California State Board Votes to Restrict Water to Farmers

Drought water cropsCalifornia’s State Water Resources Control Board (SWRCB) voted Wednesday to approve the Bay-Delta plan, which will re-allocate water from farms and cities to the environment in an effort to restore dwindling fish numbers.

The plan will require tributary rivers within the San Joaquin watershed to maintain an average water level of 40% of “unimpeded flow” — that is, the flow that would exist without human activity — during the spring season.

The result is that less water — “billions of gallons,” according to the Fresno Bee — will be available to the farming communities of the Central Valley, as well as to San Francisco and its suburbs, which rely on water from the area.

Last month, outgoing Gov. Jerry Brown and incoming Gov. Gavin Newsom asked the SWRCB to delay its vote by a month to allow time for local water authorities to reach voluntary settlement agreements (VSAs) as an alternative to the new plan. In the interim, several local irrigation districts did, in fact, commit to investing in conservation and environmental projects that would theoretically help restore fish populations without giving up quite so much water.

But as the Bee reports, the SWRCB — all of whose members were appointed by Brown, and who are thought to be partial to environmental groups — passed the plan anyway “to put pressure on a group of holdout water agencies.”

The Trump administration has promised to take legal action to block the plan, which may be moot as a result. Some environmental groups have criticized the Bay-Delta plan for not going far enough.

Joel B. Pollak is Senior Editor-at-Large at Breitbart News. He is a winner of the 2018 Robert Novak Journalism Alumni Fellowship. He is also the co-author of How Trump Won: The Inside Story of a Revolution, which is available from Regnery. Follow him on Twitter at @joelpollak.

This article was originally published by Breitbart.com/California

Jerry Brown, the Farmers’ Friend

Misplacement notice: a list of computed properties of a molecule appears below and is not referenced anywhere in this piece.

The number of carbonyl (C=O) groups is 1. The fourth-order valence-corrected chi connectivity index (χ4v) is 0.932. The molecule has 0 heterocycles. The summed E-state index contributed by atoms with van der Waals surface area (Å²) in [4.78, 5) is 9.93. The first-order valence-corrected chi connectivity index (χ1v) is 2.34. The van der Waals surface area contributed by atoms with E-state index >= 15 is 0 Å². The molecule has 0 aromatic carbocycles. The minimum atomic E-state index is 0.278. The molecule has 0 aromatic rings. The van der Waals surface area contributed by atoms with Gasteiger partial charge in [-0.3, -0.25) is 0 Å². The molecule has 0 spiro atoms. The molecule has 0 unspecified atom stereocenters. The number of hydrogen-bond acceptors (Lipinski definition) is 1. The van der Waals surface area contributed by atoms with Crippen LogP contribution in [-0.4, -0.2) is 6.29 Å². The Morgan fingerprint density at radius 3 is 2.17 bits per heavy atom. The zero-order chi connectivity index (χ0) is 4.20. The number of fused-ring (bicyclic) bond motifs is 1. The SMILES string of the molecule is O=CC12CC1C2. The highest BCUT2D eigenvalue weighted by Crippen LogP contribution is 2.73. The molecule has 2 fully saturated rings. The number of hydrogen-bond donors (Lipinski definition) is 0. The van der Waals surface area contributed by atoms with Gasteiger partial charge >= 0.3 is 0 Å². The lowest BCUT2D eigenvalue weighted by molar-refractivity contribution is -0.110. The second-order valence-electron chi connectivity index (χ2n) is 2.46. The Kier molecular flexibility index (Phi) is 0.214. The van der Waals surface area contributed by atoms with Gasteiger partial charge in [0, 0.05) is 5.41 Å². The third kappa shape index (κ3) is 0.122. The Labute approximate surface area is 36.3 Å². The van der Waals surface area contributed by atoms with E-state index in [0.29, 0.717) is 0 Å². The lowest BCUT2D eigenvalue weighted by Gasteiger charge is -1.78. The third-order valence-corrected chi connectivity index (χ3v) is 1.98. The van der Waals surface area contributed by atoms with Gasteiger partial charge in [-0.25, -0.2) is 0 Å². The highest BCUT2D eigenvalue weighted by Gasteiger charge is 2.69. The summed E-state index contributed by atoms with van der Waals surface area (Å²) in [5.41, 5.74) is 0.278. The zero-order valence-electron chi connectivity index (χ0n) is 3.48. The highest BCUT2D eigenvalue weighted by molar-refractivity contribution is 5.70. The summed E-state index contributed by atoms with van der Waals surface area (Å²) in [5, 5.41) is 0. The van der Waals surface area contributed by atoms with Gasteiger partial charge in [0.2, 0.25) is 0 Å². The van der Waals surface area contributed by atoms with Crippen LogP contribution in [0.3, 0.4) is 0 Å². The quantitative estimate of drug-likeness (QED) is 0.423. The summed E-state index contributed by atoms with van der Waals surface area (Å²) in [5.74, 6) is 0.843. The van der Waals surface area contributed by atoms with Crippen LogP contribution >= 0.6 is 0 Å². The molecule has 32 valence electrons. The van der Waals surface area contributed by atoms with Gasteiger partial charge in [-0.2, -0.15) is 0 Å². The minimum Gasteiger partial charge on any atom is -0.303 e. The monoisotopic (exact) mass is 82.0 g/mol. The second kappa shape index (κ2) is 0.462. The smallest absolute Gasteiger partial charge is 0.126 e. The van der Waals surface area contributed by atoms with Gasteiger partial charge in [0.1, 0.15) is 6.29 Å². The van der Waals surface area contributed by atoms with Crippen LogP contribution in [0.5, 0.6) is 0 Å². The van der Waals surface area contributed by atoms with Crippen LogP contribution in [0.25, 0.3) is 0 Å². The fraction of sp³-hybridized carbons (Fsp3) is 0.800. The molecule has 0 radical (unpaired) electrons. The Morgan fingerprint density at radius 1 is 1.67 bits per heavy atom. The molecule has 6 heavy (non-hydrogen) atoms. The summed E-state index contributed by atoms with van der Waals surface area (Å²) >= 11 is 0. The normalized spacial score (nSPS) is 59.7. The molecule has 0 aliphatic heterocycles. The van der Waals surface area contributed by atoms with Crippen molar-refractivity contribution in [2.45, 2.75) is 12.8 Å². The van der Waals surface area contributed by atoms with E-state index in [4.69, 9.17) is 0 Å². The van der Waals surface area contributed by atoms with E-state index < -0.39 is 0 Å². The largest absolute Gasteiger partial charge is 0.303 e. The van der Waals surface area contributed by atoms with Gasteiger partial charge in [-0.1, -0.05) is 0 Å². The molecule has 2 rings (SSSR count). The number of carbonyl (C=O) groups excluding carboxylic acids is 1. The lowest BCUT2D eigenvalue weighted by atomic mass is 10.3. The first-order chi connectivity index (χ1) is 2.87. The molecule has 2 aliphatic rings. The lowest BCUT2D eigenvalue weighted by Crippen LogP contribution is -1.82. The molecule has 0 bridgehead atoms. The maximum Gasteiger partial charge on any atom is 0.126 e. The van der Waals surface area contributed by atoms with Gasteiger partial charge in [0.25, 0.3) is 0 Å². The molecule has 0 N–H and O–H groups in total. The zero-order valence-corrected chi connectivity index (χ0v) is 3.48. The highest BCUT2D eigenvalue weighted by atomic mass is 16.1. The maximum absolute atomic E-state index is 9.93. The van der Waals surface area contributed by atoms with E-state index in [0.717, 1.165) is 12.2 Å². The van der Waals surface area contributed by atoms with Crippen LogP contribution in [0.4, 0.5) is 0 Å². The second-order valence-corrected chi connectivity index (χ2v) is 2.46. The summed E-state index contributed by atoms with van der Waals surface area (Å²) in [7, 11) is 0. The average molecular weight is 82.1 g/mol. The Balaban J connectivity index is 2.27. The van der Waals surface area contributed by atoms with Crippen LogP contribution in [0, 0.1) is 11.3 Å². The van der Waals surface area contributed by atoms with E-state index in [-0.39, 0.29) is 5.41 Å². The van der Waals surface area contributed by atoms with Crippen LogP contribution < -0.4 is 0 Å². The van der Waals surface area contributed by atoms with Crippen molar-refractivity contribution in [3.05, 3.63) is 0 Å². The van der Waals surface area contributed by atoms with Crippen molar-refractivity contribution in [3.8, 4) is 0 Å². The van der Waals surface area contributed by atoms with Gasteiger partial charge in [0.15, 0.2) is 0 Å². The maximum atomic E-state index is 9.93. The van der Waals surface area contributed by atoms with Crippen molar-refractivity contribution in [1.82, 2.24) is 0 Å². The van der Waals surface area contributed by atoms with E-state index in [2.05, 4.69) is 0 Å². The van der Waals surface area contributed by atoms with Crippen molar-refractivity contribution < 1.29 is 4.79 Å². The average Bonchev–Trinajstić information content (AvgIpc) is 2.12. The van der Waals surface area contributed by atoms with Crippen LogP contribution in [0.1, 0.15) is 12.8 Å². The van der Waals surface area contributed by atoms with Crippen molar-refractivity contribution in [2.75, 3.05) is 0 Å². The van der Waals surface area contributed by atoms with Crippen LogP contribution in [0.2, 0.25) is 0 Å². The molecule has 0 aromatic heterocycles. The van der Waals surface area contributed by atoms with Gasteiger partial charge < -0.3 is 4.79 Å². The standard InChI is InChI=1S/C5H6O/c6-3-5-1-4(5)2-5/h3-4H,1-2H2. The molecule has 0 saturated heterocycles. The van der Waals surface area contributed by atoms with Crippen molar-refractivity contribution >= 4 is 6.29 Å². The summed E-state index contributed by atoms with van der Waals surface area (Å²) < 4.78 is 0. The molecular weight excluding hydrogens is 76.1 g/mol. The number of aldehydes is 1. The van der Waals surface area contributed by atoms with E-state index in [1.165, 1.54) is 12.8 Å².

Jerry Brown 1.0 stood up to farmers 40 years ago while Jerry Brown 2.0 is standing up for farmers during the current drought crisis. In 1975, to the consternation of many framers, Brown signed the Agricultural Labor Relations Act allowing collective bargaining by farm workers. In 2015, Brown’s mandated 25 percent cutback on water usage for most Californians that largely left the farmers alone.

On ABC’s Sunday Show, This Week, Brown responded to host Martha Raddatz’s challenge that farmers use 80 percent of the state’s water but do not have to cut back like other users.

“The farmers have fallowed hundreds of thousands of acres of land. They’re pulling up vines and trees. Farm workers who are very low end of the economic scale here are out of work. There are people in agriculture areas that are really suffering,” Brown said.

The state’s agriculture business is certainly hurting. Just last year California agriculture lost $2.2 billion from drought conditions. With the drought conditions continuing agricultural losses are expected at least the same this year.

State and federal water allocations have been cut to zero.

Brown took a broad view of California’s drought reminding Raddatz that the drought’s affect on farmers do not only touch people in the Golden State. “They’re not watering their lawn or taking longer showers. They’re providing most of the fruits and vegetables of America,” he said.

Farmers have been using water more efficiently over the last couple of decades. According to UC Davis professor Samuel Sandoval, “In the last 20 years, they’ve been increasing their efficiency between 10 and 12 percent.”

However, Brown made it clear that if the drought conditions worsen, even the farm country will be examined for ways to save water. For now the cutbacks will be aimed at coastal California and some of the state’s richer areas.

One side note that could be taken from all this, Brown clearly has a focus on the Central Valley. Whether you like it or not (and I don’t) his pet project bullet train was started in the Central Valley. And the Valley farmers will escape the initial water mandates.

Joel Fox is editor of Fox & Hounds and President of the Small Business Action Committee

Originally published by Fox and Hounds Daily